The Curse of the Creative Mind

Dealing with the endless noise inside my brain

Some nights, I sit alone at my desk with a million different thoughts running through my head. They’re not the usual how am I going to pay rent kind of thoughts. They’re more like a million hopes and dreams that I could potentially become — all the things that I can create, make, do, think, write, sell, source and everything and anything in between.

Then the doubt creeps in. They come as voices. Sometimes they come in the form of the people around us. Often, what they’ll tell me is that you can’t.

The voices and noises come in waves of whispers and words.

You can’t be a filmmaker because you didn’t go to film school, or have that $10,000 camera. You can’t be a writer because you haven’t got anything good to write or that you can’t because you haven’t got time.

They tell me that you can’t make games because you haven’t got a computer science degree. They say, you can’t draw and you can’t because you haven’t got the right tools.

They say you can’t because you are useless.

And they’re almost right.

You can’t be everything all at once but you can be whatever you choose to be.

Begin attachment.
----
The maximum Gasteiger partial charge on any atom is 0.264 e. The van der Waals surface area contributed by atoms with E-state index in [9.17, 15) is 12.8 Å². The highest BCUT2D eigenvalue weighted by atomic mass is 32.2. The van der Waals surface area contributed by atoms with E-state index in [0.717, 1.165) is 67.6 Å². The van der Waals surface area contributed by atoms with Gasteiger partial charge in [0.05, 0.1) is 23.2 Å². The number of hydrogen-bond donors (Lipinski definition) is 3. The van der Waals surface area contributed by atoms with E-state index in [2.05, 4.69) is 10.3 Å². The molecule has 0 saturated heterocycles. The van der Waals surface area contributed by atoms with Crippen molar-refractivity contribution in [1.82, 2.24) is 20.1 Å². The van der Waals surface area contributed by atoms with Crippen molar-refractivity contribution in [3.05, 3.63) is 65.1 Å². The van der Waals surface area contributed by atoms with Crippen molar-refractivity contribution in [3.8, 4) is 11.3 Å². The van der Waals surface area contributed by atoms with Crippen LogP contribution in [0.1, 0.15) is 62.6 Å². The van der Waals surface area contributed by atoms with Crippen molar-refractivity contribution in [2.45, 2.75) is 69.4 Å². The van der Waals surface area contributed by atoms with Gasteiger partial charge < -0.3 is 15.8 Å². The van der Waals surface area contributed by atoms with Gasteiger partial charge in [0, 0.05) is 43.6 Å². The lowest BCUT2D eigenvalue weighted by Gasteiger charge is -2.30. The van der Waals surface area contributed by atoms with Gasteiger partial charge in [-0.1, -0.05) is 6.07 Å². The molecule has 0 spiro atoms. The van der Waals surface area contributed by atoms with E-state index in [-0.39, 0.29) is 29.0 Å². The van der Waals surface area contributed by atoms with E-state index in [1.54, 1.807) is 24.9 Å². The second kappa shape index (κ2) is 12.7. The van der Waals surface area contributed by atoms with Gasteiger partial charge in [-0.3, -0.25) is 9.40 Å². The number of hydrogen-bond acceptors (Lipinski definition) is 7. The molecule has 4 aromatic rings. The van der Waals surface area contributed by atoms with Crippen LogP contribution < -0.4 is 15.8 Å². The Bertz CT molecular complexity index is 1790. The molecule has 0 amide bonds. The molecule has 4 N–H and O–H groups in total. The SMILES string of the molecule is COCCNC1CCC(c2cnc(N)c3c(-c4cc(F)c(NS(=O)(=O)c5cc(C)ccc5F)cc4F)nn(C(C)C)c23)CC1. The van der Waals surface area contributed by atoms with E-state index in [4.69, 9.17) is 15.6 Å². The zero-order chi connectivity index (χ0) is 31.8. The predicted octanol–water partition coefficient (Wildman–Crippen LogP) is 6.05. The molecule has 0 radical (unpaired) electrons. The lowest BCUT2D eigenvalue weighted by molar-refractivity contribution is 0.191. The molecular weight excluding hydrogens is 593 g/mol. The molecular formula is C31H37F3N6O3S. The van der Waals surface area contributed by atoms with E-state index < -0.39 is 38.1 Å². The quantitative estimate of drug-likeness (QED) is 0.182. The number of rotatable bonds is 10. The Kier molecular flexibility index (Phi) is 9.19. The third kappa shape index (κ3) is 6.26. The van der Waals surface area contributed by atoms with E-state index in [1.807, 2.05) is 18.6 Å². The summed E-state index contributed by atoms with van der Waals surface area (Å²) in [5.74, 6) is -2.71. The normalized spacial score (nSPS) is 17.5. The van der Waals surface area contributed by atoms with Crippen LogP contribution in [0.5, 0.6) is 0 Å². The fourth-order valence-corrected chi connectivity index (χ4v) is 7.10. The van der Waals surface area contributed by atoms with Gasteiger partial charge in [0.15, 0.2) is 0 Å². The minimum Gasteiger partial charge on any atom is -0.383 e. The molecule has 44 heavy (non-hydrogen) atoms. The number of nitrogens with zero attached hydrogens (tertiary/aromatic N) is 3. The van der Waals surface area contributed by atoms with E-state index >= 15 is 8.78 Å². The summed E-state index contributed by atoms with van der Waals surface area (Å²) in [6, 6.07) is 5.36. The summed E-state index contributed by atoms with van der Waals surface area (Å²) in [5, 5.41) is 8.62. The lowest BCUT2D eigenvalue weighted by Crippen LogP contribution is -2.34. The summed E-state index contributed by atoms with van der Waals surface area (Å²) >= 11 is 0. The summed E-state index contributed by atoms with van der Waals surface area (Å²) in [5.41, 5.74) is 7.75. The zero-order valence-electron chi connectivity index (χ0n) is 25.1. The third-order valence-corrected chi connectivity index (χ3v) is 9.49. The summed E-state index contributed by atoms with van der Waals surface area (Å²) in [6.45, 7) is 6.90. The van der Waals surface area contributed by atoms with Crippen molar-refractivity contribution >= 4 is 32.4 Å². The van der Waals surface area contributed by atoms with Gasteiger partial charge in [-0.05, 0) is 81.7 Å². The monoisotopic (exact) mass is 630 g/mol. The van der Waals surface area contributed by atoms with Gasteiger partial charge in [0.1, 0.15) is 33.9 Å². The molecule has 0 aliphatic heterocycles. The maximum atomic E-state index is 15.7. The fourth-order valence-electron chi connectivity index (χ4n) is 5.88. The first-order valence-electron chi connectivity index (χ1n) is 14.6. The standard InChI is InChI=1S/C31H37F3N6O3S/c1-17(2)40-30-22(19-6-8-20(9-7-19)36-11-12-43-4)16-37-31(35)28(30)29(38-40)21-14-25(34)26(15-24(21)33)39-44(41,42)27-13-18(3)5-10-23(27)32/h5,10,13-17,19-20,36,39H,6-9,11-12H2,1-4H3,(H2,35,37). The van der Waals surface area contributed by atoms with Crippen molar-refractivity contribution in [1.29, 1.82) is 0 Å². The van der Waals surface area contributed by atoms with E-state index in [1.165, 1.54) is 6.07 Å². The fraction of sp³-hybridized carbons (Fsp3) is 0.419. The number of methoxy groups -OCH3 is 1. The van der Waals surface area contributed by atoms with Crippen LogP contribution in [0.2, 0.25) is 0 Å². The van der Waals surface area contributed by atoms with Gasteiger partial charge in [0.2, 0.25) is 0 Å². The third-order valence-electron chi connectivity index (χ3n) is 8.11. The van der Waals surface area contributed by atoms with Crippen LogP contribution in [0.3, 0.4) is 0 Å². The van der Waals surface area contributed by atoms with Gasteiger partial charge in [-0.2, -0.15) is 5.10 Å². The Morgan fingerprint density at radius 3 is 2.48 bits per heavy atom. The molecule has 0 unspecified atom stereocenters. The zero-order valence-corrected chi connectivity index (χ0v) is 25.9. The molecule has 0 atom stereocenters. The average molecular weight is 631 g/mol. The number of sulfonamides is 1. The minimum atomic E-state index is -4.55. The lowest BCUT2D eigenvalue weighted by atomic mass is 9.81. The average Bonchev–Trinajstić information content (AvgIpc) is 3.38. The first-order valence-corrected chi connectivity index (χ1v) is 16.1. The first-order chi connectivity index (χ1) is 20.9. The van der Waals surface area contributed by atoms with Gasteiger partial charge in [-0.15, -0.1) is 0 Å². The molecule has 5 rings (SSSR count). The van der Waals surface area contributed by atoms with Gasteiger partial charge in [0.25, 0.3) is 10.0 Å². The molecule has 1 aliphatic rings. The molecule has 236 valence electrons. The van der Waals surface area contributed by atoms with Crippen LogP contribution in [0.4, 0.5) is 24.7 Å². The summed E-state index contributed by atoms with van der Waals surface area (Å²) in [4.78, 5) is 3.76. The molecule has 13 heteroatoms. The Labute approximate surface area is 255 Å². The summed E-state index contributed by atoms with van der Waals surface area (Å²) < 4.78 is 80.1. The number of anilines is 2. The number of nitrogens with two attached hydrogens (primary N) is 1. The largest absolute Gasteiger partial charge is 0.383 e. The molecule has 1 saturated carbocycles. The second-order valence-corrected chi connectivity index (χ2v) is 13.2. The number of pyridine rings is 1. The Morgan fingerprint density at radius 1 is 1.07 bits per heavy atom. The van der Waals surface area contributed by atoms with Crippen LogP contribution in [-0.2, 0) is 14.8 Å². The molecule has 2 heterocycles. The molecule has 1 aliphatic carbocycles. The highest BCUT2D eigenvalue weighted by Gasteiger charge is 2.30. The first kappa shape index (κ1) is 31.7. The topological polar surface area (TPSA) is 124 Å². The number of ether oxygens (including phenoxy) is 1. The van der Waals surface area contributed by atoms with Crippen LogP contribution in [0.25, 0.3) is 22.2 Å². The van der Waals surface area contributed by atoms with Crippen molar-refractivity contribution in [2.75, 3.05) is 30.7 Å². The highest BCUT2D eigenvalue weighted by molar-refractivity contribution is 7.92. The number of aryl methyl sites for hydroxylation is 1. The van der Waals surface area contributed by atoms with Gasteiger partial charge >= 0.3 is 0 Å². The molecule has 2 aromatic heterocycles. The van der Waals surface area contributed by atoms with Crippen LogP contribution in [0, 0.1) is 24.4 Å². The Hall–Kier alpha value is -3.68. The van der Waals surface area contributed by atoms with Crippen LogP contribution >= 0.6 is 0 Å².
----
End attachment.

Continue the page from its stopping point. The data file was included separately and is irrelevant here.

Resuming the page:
The issue with too many dreams

Over the past few years, I’ve been jumping around life with different ideas and projects. Most of the time, they get the initial enthusiastic start but fizzle out within a month or two. It doesn’t take me long to jump onto the next and newest idea.

Nothing sticks around long enough to flourish. I plant the seeds but don’t do the necessary things to help them germinate and grow. I move on and believe the voices that tell me that I can’t.

The brick walls are there for a reason. The brick walls are not there to keep us out. The brick walls are there to give us a chance to show how badly we want something. Because the brick walls are there to stop the people who don’t want it badly enough. They’re there to stop the other people.

— Randy Pausche, The Last Lecture

The fire that fuels a dream

The type of fire that fuels a dream matters. If you’re just doing it for the fame and money, then it’s not a sustainable fire. It’s a fake and hollow kind of dream. What you’re looking at is a by-product of a dream come true — not the actual dream itself.

When I was working at a call center, my supervisor asked me what was my dream. His was to become a chef and open his own restaurant one day. I just wanted to be rich. His dream was much more concrete. 5 years later, last I heard he was working as a fine dining chef for a luxury hotel in Australia.

I, on the other hand, have nothing as concrete on the progress bar as him. I once had a dream to become a web developer — something I achieved very quickly about a year into my career — but I had nothing after that. Promotions and long hours of work with no balance took me to a place that made me like everyone else. I accepted my fate until fate decided that I was capable of doing and being more. Fate came in the form of the finance manager and HR telling me that the company has decided to shut its doors.